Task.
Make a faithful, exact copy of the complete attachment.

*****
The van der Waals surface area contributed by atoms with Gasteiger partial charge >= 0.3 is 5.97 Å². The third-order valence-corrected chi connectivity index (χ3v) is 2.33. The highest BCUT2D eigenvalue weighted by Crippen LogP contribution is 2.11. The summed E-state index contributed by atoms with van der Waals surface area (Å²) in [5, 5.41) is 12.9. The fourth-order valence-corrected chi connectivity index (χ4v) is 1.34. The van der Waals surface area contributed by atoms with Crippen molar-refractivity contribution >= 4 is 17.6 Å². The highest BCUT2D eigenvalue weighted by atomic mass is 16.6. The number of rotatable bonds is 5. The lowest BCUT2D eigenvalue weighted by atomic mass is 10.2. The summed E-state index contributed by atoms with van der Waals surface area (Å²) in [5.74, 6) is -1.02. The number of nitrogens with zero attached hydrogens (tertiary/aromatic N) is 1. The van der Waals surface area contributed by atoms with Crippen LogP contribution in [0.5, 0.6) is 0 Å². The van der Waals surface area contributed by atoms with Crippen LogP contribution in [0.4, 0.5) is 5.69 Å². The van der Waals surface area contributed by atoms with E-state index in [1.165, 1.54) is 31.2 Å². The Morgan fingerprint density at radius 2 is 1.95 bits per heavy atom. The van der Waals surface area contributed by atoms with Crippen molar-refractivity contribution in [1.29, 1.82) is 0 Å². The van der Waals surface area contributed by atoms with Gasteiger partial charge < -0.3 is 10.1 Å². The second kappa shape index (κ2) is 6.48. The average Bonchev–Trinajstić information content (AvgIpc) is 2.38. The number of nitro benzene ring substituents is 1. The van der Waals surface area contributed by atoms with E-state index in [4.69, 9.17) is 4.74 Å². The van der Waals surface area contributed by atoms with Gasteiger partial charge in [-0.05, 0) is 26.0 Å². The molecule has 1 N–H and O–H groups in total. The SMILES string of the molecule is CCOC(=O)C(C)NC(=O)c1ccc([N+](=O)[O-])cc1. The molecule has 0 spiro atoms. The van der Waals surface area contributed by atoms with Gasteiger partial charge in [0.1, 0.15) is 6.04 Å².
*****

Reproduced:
The van der Waals surface area contributed by atoms with Gasteiger partial charge >= 0.3 is 5.97 Å². The third-order valence-corrected chi connectivity index (χ3v) is 2.33. The highest BCUT2D eigenvalue weighted by Crippen LogP contribution is 2.11. The summed E-state index contributed by atoms with van der Waals surface area (Å²) in [5, 5.41) is 12.9. The fourth-order valence-corrected chi connectivity index (χ4v) is 1.34. The van der Waals surface area contributed by atoms with Crippen molar-refractivity contribution >= 4 is 17.6 Å². The highest BCUT2D eigenvalue weighted by atomic mass is 16.6. The number of rotatable bonds is 5. The lowest BCUT2D eigenvalue weighted by atomic mass is 10.2. The summed E-state index contributed by atoms with van der Waals surface area (Å²) in [5.74, 6) is -1.02. The number of nitrogens with zero attached hydrogens (tertiary/aromatic N) is 1. The van der Waals surface area contributed by atoms with Crippen LogP contribution in [0.5, 0.6) is 0 Å². The van der Waals surface area contributed by atoms with Crippen LogP contribution in [0.4, 0.5) is 5.69 Å². The van der Waals surface area contributed by atoms with E-state index in [1.165, 1.54) is 31.2 Å². The Morgan fingerprint density at radius 2 is 1.95 bits per heavy atom. The van der Waals surface area contributed by atoms with Crippen molar-refractivity contribution in [1.29, 1.82) is 0 Å². The van der Waals surface area contributed by atoms with Gasteiger partial charge < -0.3 is 10.1 Å². The second kappa shape index (κ2) is 6.48. The average Bonchev–Trinajstić information content (AvgIpc) is 2.38. The number of nitro benzene ring substituents is 1. The van der Waals surface area contributed by atoms with E-state index in [4.69, 9.17) is 4.74 Å². The van der Waals surface area contributed by atoms with Gasteiger partial charge in [-0.05, 0) is 26.0 Å². The molecule has 1 N–H and O–H groups in total. The SMILES string of the molecule is CCOC(=O)C(C)NC(=O)c1ccc([N+](=O)[O-])cc1. The molecule has 0 spiro atoms. The van der Waals surface area contributed by atoms with Gasteiger partial charge in [0.1, 0.15) is 6.04 Å².